As a lonely seamount far offshore, Socorro Island attracts a large number of pelagic species, among them are large groups of giant manta rays.
Although the location for humpbacks changes from year to year, Roca Partida often yields the best whale sightings and interactions for scuba divers.
Sunk during a hurricane in 1959, today, the top of the wreck is just 4 feet (1 meter) below the surface, making it a perfect wreck for beginners.
An unusually calm dive in the Revillagigedo Islands, the Canyon near San Benedicto Island regularly hosts large hammerhead sharks in great visibility.
At the Marietas Islands advanced divers can see larger species who ride the currents from the distant blue, including mantas and whale sharks.
November to May is considered the best time to dive in Socorro Island. Liveaboards set sail for this remote island at this time, because the sea conditions in the Pacific are calmest during these months. The weather is generally sunny with occasional rain showers. <br><br>Manta rays can be seen throughout the year in Socorro, but during the winter months, divers also have the chance of spotting a whale shark or one of the thousands of humpbacks that breed and calve in the area. This is also the best time of year to see mantas and whale sharks near Puerto Vallarta. <br><br>At this time, visibility is negatively impacted is by plankton blooms. These are most common around the full moon.<br><br>If you love diving with pelagic species, book your holiday between November and May.<br><br>Elsewhere in Mexico, November to May is considered high season for general tourism, causing an increase in the prices of flights and accommodation.
June to October are the offseason for liveaboards in the area. Many set their sights on Guadalupe or remain in dock. However, at this time, the water warms significantly, reaching 84°F (26°C) in August and September. For many divers, especially beginners who will find the open ocean sites difficult to reach, the summer months are an ideal time to dive.<br><br>In addition, visibility is at its peak from June to October. It’s also low season for tourism throughout Mexico, meaning you should find excellent deals on accommodation, airfare and excursions. However, you will have to battle the hot and humid summer weather while topside. <br><br>If you’d prefer to look elsewhere, try Caribbean diving for a change. The season on the east side of Mexico is year-round.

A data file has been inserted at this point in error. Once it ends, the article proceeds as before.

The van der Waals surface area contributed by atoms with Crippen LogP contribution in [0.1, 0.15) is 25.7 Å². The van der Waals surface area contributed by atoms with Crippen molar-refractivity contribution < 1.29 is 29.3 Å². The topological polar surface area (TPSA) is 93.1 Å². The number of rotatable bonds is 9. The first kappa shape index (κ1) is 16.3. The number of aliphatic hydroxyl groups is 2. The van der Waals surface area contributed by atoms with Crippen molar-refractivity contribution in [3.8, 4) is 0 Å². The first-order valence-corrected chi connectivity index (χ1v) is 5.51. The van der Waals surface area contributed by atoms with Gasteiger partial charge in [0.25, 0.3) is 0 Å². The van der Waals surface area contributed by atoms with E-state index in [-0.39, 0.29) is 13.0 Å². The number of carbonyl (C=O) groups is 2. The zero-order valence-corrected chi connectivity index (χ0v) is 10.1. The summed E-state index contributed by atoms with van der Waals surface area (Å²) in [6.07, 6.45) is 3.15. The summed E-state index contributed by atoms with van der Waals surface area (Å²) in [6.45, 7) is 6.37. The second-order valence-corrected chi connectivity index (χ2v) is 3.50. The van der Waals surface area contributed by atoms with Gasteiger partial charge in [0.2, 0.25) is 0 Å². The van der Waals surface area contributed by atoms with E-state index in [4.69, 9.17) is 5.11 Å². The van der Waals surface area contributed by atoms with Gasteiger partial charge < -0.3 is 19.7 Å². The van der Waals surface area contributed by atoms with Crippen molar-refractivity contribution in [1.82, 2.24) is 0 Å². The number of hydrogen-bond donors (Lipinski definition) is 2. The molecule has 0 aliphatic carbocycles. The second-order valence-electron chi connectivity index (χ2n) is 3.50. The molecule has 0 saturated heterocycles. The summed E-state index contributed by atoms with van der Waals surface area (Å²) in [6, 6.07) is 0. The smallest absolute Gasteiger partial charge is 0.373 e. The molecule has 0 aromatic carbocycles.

The Marietas Islands and Revillagigedo Islands are for pelagic-lovers. Beginners will love the protected sites in Puerto Vallarta and Manzanillo.
A premier holiday destination with a budding scuba industry, Acapulco’s underwater shrine, wrecks and drifts make it a noteworthy dive destination.
Two neighboring resort destinations, Ixtapa-Zihuatanejo boast current-free bays filled with colorful fish, an ideal environment for novice divers.
With a shallow, penetrable wreck and some of the most pristine coral reefs in Central Pacific Mexico, Manzanillo is an off-the-beaten-path paradise.
Boasting some of the best diving on the Central Pacific Coast of Mexico, you might happen upon whale sharks or giant manta rays in Puerto Vallarta.
The Central Pacific Coast of Mexico has it all. From tiny to huge, your log books will be full of interesting creatures whether your dive holiday takes to the Socorro Islands or Mazatlán. In terms of pelagic species, frequently reported sightings include humpback whales, whale sharks, oceanic white tips, manta rays, hammerheads, reef sharks and dolphins. You might also see schools of grunts, puffer fish and hawksbill turtles around the brightly colored sponges and stony corals. The seahorses and octopus love to hide out in the walls, reefs and wrecks. The Central Pacific Coast certainly doesn’t disappoint in the marine life category.
For better readability of the table, pass into the landscape mode.